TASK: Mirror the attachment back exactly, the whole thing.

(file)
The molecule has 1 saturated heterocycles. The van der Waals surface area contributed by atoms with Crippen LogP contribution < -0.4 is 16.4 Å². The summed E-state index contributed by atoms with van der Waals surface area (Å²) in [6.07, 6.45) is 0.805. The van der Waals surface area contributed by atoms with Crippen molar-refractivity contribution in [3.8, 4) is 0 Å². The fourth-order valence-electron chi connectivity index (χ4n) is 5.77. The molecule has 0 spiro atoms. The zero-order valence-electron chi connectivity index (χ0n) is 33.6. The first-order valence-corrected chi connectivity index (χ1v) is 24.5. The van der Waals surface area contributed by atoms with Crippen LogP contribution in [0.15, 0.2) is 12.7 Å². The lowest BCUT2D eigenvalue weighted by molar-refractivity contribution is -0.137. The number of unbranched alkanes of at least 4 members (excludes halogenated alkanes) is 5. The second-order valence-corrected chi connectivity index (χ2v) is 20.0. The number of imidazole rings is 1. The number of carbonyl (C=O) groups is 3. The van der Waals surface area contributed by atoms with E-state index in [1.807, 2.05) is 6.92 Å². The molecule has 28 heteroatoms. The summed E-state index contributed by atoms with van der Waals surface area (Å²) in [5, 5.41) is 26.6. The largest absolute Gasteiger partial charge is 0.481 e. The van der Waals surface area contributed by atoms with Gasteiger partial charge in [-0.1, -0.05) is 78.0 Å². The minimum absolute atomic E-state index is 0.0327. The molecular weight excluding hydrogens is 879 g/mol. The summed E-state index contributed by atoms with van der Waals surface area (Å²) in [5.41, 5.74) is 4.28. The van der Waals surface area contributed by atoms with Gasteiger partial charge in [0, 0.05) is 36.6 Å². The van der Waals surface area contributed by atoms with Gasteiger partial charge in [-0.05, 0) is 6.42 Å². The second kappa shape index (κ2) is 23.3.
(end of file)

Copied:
The molecule has 1 saturated heterocycles. The van der Waals surface area contributed by atoms with Crippen LogP contribution < -0.4 is 16.4 Å². The summed E-state index contributed by atoms with van der Waals surface area (Å²) in [6.07, 6.45) is 0.805. The van der Waals surface area contributed by atoms with Crippen molar-refractivity contribution in [3.8, 4) is 0 Å². The fourth-order valence-electron chi connectivity index (χ4n) is 5.77. The molecule has 0 spiro atoms. The zero-order valence-electron chi connectivity index (χ0n) is 33.6. The first-order valence-corrected chi connectivity index (χ1v) is 24.5. The van der Waals surface area contributed by atoms with Crippen LogP contribution in [0.15, 0.2) is 12.7 Å². The lowest BCUT2D eigenvalue weighted by molar-refractivity contribution is -0.137. The number of unbranched alkanes of at least 4 members (excludes halogenated alkanes) is 5. The second-order valence-corrected chi connectivity index (χ2v) is 20.0. The number of imidazole rings is 1. The number of carbonyl (C=O) groups is 3. The van der Waals surface area contributed by atoms with E-state index in [1.807, 2.05) is 6.92 Å². The molecule has 28 heteroatoms. The summed E-state index contributed by atoms with van der Waals surface area (Å²) in [5, 5.41) is 26.6. The largest absolute Gasteiger partial charge is 0.481 e. The van der Waals surface area contributed by atoms with Gasteiger partial charge in [-0.1, -0.05) is 78.0 Å². The minimum absolute atomic E-state index is 0.0327. The molecular weight excluding hydrogens is 879 g/mol. The summed E-state index contributed by atoms with van der Waals surface area (Å²) in [5.41, 5.74) is 4.28. The van der Waals surface area contributed by atoms with Gasteiger partial charge in [0, 0.05) is 36.6 Å². The van der Waals surface area contributed by atoms with Gasteiger partial charge in [-0.05, 0) is 6.42 Å². The second kappa shape index (κ2) is 23.3.